[quote="CatholicTrekkie, post:4, topic:300134"]
I know that EMHCs are exactly that: extraordinary. What I was looking for was specifically any statement from the Church (in terms of USCCB guidelines or canon law) as to the reasoning and rationale behind the need for them. The Church could very well have not instituted the ministry of EMHCs and Lectors. Yet they did. I want to know what they said that led them to make that decision. That's all.
Like I said, I don't want to start up this debate again.
The Motu Proprio of 1972, Ministeria Quaedam gives reasons for the ministry of instituted lectors and instituted acolytes (who are also EMHCs). This is at ewtn.com/library/papaldoc/p6minors.htm .
Canon 230 of the Code of Canon Law refers to them.
A few months ago I read an article in the book Thirty Fives Years BCL Newsletter ( amazon.com/Thirty-Five-Years-BCL-Newsletter/dp/1574554026 ) which was written before the 1972 Ministeria Quaedam about the options the church had for minor orders.
Regarding EMHCs, the 1973 Instruction Immensae Caritatis gives the reasons:
"There are several situations in which a shortage of ministers of communion has been pointed out:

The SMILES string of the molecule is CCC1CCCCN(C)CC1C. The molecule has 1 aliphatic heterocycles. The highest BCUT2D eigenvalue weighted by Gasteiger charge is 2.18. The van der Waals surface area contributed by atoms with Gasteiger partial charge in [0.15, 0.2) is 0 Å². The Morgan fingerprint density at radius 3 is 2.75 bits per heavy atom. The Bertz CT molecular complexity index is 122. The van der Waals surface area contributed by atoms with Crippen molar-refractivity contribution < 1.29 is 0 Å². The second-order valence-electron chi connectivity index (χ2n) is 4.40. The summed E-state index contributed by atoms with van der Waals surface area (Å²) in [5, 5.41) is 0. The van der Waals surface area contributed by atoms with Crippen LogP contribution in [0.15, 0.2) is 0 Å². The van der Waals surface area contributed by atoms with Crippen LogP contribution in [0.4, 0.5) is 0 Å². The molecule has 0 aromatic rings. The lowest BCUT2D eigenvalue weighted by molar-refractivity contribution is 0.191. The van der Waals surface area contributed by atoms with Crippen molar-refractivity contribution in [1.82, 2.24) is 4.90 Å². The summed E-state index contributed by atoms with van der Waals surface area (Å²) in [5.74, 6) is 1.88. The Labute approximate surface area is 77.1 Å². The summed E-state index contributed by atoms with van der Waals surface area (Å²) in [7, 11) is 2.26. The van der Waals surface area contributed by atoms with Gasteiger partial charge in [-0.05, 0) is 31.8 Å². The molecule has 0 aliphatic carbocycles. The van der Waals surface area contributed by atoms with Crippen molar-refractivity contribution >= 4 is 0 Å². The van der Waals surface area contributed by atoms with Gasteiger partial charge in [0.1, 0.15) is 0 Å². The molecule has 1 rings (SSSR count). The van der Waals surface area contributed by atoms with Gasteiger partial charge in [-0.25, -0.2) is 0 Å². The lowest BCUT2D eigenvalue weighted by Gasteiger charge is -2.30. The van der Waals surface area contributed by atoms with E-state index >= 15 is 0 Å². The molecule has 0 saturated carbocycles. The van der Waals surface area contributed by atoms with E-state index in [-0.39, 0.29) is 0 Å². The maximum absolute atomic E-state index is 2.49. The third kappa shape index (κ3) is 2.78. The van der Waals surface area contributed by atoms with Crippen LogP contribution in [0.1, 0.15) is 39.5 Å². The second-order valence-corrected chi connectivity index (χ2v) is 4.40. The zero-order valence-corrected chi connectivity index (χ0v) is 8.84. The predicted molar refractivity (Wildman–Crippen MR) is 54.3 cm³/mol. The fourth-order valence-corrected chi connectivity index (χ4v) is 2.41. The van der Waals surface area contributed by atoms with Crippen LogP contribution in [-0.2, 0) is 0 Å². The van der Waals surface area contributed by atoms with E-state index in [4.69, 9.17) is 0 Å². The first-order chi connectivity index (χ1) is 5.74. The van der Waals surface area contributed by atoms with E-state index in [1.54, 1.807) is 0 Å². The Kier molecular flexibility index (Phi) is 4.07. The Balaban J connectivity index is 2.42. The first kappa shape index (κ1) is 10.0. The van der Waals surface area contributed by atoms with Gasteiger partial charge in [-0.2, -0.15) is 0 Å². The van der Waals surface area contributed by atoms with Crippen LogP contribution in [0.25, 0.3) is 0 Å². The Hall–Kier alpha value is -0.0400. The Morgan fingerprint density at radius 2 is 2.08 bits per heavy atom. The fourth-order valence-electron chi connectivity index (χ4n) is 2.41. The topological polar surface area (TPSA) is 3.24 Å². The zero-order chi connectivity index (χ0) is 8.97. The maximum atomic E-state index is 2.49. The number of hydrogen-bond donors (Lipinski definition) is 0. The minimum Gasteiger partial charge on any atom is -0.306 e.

—within Mass because of a great crowd of people or some disability of the celebrant;
—outside Mass when distance makes it difficult to bring communion, especially as viaticum to the sick in danger of death; or when the sheer number of sick people, especially in hospitals or similar institutions, requires several ministers.
In order, then, that the faithful who are in the state of grace and rightly and devoutly wish to share in the sacred meal may not be deprived of this sacramental aid and solace, Pope Paul VI has decided it opportune to authorize special ministers who will be empowered to give communion to themselves and others of the faithful, under the exact and specified conditions here listed."
(From ewtn.com/library/CURIA/CDWIMCAR.htm ).